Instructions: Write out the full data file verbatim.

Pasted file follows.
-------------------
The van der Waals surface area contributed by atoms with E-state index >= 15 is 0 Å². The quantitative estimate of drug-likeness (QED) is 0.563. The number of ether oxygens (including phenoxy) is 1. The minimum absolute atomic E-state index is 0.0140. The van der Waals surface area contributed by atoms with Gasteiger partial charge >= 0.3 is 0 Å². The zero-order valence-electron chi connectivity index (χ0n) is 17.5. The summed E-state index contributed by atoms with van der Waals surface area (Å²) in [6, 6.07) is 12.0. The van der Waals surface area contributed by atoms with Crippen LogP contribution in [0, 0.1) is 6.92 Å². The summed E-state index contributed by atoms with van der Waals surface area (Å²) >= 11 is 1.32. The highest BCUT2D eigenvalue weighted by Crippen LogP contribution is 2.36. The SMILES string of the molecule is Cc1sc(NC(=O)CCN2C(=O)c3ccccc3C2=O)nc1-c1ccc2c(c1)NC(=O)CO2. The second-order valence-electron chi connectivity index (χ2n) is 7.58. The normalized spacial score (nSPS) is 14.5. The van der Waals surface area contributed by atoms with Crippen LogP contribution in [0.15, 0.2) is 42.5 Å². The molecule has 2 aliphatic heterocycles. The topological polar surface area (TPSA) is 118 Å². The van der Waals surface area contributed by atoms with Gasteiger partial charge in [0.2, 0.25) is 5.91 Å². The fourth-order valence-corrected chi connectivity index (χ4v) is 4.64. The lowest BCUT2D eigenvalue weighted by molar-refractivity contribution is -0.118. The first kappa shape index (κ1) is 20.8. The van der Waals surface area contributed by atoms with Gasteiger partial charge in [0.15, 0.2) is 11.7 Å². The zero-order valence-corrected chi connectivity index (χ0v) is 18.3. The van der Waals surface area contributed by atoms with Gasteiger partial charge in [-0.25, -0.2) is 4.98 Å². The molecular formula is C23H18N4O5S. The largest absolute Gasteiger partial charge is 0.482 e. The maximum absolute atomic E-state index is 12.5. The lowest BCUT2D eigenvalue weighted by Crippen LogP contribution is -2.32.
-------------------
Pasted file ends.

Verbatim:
The van der Waals surface area contributed by atoms with E-state index >= 15 is 0 Å². The quantitative estimate of drug-likeness (QED) is 0.563. The number of ether oxygens (including phenoxy) is 1. The minimum absolute atomic E-state index is 0.0140. The van der Waals surface area contributed by atoms with Gasteiger partial charge >= 0.3 is 0 Å². The zero-order valence-electron chi connectivity index (χ0n) is 17.5. The summed E-state index contributed by atoms with van der Waals surface area (Å²) in [6, 6.07) is 12.0. The van der Waals surface area contributed by atoms with Crippen LogP contribution in [0, 0.1) is 6.92 Å². The summed E-state index contributed by atoms with van der Waals surface area (Å²) >= 11 is 1.32. The highest BCUT2D eigenvalue weighted by Crippen LogP contribution is 2.36. The SMILES string of the molecule is Cc1sc(NC(=O)CCN2C(=O)c3ccccc3C2=O)nc1-c1ccc2c(c1)NC(=O)CO2. The second-order valence-electron chi connectivity index (χ2n) is 7.58. The normalized spacial score (nSPS) is 14.5. The van der Waals surface area contributed by atoms with Crippen LogP contribution in [0.15, 0.2) is 42.5 Å². The molecule has 2 aliphatic heterocycles. The topological polar surface area (TPSA) is 118 Å². The van der Waals surface area contributed by atoms with Gasteiger partial charge in [0.2, 0.25) is 5.91 Å². The fourth-order valence-corrected chi connectivity index (χ4v) is 4.64. The lowest BCUT2D eigenvalue weighted by molar-refractivity contribution is -0.118. The first kappa shape index (κ1) is 20.8. The van der Waals surface area contributed by atoms with Gasteiger partial charge in [0.15, 0.2) is 11.7 Å². The zero-order valence-corrected chi connectivity index (χ0v) is 18.3. The van der Waals surface area contributed by atoms with Gasteiger partial charge in [-0.25, -0.2) is 4.98 Å². The molecular formula is C23H18N4O5S. The largest absolute Gasteiger partial charge is 0.482 e. The maximum absolute atomic E-state index is 12.5. The lowest BCUT2D eigenvalue weighted by Crippen LogP contribution is -2.32.